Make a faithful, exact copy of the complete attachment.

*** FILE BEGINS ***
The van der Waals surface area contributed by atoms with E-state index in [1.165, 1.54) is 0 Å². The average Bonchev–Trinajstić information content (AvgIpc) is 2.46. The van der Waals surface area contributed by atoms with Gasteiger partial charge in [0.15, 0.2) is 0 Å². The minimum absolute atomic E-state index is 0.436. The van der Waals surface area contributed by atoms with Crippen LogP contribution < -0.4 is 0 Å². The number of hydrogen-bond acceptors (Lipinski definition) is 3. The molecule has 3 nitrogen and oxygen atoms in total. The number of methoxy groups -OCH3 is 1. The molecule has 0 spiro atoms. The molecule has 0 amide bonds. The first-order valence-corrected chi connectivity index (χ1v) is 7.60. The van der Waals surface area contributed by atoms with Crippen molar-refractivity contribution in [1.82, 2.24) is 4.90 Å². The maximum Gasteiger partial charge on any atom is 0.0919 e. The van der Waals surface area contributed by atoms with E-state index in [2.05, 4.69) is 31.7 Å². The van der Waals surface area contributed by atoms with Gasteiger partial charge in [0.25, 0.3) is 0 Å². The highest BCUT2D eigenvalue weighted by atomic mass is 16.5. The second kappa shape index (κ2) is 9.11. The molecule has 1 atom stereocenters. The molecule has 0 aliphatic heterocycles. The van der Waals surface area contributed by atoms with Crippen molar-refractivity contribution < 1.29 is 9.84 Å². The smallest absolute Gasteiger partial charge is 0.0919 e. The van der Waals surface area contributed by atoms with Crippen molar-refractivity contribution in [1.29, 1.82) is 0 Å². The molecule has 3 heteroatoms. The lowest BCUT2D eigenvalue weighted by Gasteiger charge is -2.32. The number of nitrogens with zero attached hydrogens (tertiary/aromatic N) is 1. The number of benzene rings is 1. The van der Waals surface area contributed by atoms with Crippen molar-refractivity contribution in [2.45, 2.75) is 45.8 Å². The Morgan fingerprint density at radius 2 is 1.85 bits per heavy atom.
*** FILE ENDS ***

The van der Waals surface area contributed by atoms with E-state index in [1.165, 1.54) is 0 Å². The average Bonchev–Trinajstić information content (AvgIpc) is 2.46. The van der Waals surface area contributed by atoms with Gasteiger partial charge in [0.15, 0.2) is 0 Å². The minimum absolute atomic E-state index is 0.436. The van der Waals surface area contributed by atoms with Crippen LogP contribution < -0.4 is 0 Å². The number of hydrogen-bond acceptors (Lipinski definition) is 3. The molecule has 3 nitrogen and oxygen atoms in total. The number of methoxy groups -OCH3 is 1. The molecule has 0 spiro atoms. The molecule has 0 amide bonds. The first-order valence-corrected chi connectivity index (χ1v) is 7.60. The van der Waals surface area contributed by atoms with Crippen molar-refractivity contribution in [1.82, 2.24) is 4.90 Å². The maximum Gasteiger partial charge on any atom is 0.0919 e. The van der Waals surface area contributed by atoms with E-state index in [2.05, 4.69) is 31.7 Å². The van der Waals surface area contributed by atoms with Gasteiger partial charge in [0.25, 0.3) is 0 Å². The highest BCUT2D eigenvalue weighted by atomic mass is 16.5. The second kappa shape index (κ2) is 9.11. The molecule has 1 atom stereocenters. The molecule has 0 aliphatic heterocycles. The van der Waals surface area contributed by atoms with Crippen molar-refractivity contribution < 1.29 is 9.84 Å². The smallest absolute Gasteiger partial charge is 0.0919 e. The van der Waals surface area contributed by atoms with Crippen molar-refractivity contribution in [1.29, 1.82) is 0 Å². The molecule has 3 heteroatoms. The lowest BCUT2D eigenvalue weighted by Gasteiger charge is -2.32. The number of nitrogens with zero attached hydrogens (tertiary/aromatic N) is 1. The number of benzene rings is 1. The van der Waals surface area contributed by atoms with Crippen molar-refractivity contribution in [2.45, 2.75) is 45.8 Å². The Morgan fingerprint density at radius 2 is 1.85 bits per heavy atom.